Iran's Freedom

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THE SPINE FEBRUARY 10, 2010

Iran's Freedom

Freedom's faithful are right now assembling in Tehran to mark the revolution that for three decades ate away at the ever-fewer rights that they had. So this is a protest not only against the regime, but against its seizure of power three decades ago. We had always known that there was an enlightened and democratic cohort in Iran. But, for years, it was silenced and, so, remained silent. Still, the boot on the human face can not last forever.

Now we know that this cohort is enormous. One can almost measure how enormous by the diligent cruelty of the ayatollahs and of the street gangs who first conquered the streets for the Muslim clerisy from whom millions of Muslims stood apart and finally rebelled. There have been many apologists for the mullahs, from then-Princeton professor Richard Falk (now chief cook and bottle washer at the U.N. Human Rights Council) to Roger Cohen, who as late as last spring found virtue and decency in the tyranny. 

Michael Ledeen, a very learned intelligence analyst on west Asia, has written one of his periodic commentaries about events in Iran. He has his sources. If you wonder why China isn't eager to join in the sanctions against Tehran, you'll find out why in his report...

Another Showdown at the Mullahs’ Corral

Posted By Michael Ledeen On February 10, 2010 @ 1:33 pm

I believe that the Iranian regime has assembled the largest armed force in history to protect it from the Iranian people’s righteous indignation on Thursday the 11th. There will be hundreds of thousands of police, revolutionary guards, Basij, and people bused in from the countryside to Tehran.

Additionally, the regime is shutting down communications, especially in Tehran. Iranian Tweeters say internet is largely gone, and cell phones are not working. None of this is new, and in the past the dissidents have managed to beat the censors [1]; it will be interesting to see if the mullahs’ trusted advisers (mostly Chinese) are more effective this time. They certainly have failed in China, and the Iranian authorities have demonstrated an almost supernatural ability to screw up their own plans.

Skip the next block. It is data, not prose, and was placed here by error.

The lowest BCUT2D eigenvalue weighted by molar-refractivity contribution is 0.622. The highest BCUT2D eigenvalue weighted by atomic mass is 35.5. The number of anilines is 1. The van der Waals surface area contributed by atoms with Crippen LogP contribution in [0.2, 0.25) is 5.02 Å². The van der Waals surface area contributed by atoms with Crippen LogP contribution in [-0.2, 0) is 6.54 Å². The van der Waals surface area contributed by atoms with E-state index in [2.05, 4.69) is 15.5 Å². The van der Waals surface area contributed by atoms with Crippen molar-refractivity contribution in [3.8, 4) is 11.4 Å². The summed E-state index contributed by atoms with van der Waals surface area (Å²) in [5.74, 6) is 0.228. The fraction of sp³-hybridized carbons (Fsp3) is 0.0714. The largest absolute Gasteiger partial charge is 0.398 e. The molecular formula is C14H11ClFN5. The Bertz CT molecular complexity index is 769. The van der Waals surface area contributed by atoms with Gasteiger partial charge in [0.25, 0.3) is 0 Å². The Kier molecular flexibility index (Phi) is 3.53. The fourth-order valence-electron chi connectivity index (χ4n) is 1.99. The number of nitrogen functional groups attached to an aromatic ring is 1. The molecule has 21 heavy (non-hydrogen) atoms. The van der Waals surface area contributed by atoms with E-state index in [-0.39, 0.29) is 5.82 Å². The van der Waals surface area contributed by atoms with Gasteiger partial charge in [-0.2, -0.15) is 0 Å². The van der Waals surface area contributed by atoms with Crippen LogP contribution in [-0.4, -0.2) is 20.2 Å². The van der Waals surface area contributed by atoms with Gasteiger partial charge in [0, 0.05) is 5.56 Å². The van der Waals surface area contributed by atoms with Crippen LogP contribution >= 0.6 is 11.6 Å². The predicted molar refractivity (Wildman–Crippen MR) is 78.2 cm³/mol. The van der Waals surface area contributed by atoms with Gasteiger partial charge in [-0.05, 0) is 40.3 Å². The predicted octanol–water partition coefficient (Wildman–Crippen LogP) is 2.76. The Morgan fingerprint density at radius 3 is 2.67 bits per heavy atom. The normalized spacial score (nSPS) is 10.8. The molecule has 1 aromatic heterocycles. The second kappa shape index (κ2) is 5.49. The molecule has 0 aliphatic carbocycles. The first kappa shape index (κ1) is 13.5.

A case in point: the political center of the city is Azadi Square, and workers have been stringing loudspeakers (and probably cameras) all over the square and the approach routes, in order to drown out the chants of the demonstrators. So today they tested the system by broadcasting the national anthem. Except it was the shah’s anthem, not the Islamic Republic’s.

Was it sabotage, or that incredible knack of ruining even a simple dry run? Who knows? Whatever it was, it reinforces the regime’s popular image of a bunch of thugs who can only kill, maim and torture, but not build anything of value.

The regime is very nervous, as well it should be. They don’t trust anyone outside a very small circle of fanatical loyalists. The broadcasters at radio/tv headquarters scheduled to cover the festivities were all replaced on Tuesday. Activists, intellectuals, and relatives of opposition leaders have been thrown in jail. These measures have been in effect for some time now– Reporters Sans Frontières claims [2] 400 journalists have left the country since June 2009 and 2000 journalists are jobless–but have not cowed the dissidents. We’ll soon see if that has changed.

One of the most fascinating aspects of the current phase of the Iranian revolution is that many of those arrested knew it was coming, had the opportunity to hide, but chose to go to jail. They viewed their arrest as a badge of honor, and (not to make light of the horrors of Iranian jails) perhaps even a good career move. They expect the regime to fall, and they are building up credits for the next government.